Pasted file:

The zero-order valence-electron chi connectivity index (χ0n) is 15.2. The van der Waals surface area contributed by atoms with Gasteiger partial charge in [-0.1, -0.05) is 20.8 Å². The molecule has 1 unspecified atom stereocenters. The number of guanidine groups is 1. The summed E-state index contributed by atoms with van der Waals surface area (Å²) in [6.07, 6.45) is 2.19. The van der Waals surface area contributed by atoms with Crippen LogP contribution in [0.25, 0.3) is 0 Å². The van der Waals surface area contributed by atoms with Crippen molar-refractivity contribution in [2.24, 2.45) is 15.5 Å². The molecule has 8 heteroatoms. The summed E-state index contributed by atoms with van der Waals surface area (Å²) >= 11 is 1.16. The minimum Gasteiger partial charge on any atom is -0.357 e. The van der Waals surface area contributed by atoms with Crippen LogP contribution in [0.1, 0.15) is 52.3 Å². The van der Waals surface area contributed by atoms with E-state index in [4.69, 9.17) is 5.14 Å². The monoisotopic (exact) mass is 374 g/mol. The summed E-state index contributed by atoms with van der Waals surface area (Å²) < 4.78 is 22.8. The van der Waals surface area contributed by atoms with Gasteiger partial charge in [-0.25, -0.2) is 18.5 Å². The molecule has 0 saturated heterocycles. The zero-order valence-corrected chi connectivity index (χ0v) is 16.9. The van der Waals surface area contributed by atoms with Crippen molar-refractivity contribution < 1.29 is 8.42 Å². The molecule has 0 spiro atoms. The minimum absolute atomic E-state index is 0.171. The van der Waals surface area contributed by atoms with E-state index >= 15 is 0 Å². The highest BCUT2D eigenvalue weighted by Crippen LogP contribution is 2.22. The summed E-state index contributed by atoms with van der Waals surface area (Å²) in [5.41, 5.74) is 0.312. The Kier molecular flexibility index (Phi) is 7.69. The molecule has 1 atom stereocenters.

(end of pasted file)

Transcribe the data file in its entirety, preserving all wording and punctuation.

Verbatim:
The zero-order valence-electron chi connectivity index (χ0n) is 15.2. The van der Waals surface area contributed by atoms with Gasteiger partial charge in [-0.1, -0.05) is 20.8 Å². The molecule has 1 unspecified atom stereocenters. The number of guanidine groups is 1. The summed E-state index contributed by atoms with van der Waals surface area (Å²) in [6.07, 6.45) is 2.19. The van der Waals surface area contributed by atoms with Crippen LogP contribution in [0.25, 0.3) is 0 Å². The van der Waals surface area contributed by atoms with Crippen molar-refractivity contribution in [2.24, 2.45) is 15.5 Å². The molecule has 8 heteroatoms. The summed E-state index contributed by atoms with van der Waals surface area (Å²) >= 11 is 1.16. The minimum Gasteiger partial charge on any atom is -0.357 e. The van der Waals surface area contributed by atoms with Crippen LogP contribution in [0.1, 0.15) is 52.3 Å². The van der Waals surface area contributed by atoms with E-state index in [4.69, 9.17) is 5.14 Å². The monoisotopic (exact) mass is 374 g/mol. The summed E-state index contributed by atoms with van der Waals surface area (Å²) < 4.78 is 22.8. The van der Waals surface area contributed by atoms with Gasteiger partial charge in [-0.25, -0.2) is 18.5 Å². The molecule has 0 saturated heterocycles. The zero-order valence-corrected chi connectivity index (χ0v) is 16.9. The van der Waals surface area contributed by atoms with Crippen molar-refractivity contribution < 1.29 is 8.42 Å². The molecule has 0 spiro atoms. The minimum absolute atomic E-state index is 0.171. The van der Waals surface area contributed by atoms with E-state index >= 15 is 0 Å². The highest BCUT2D eigenvalue weighted by Crippen LogP contribution is 2.22. The summed E-state index contributed by atoms with van der Waals surface area (Å²) in [5.41, 5.74) is 0.312. The Kier molecular flexibility index (Phi) is 7.69. The molecule has 1 atom stereocenters.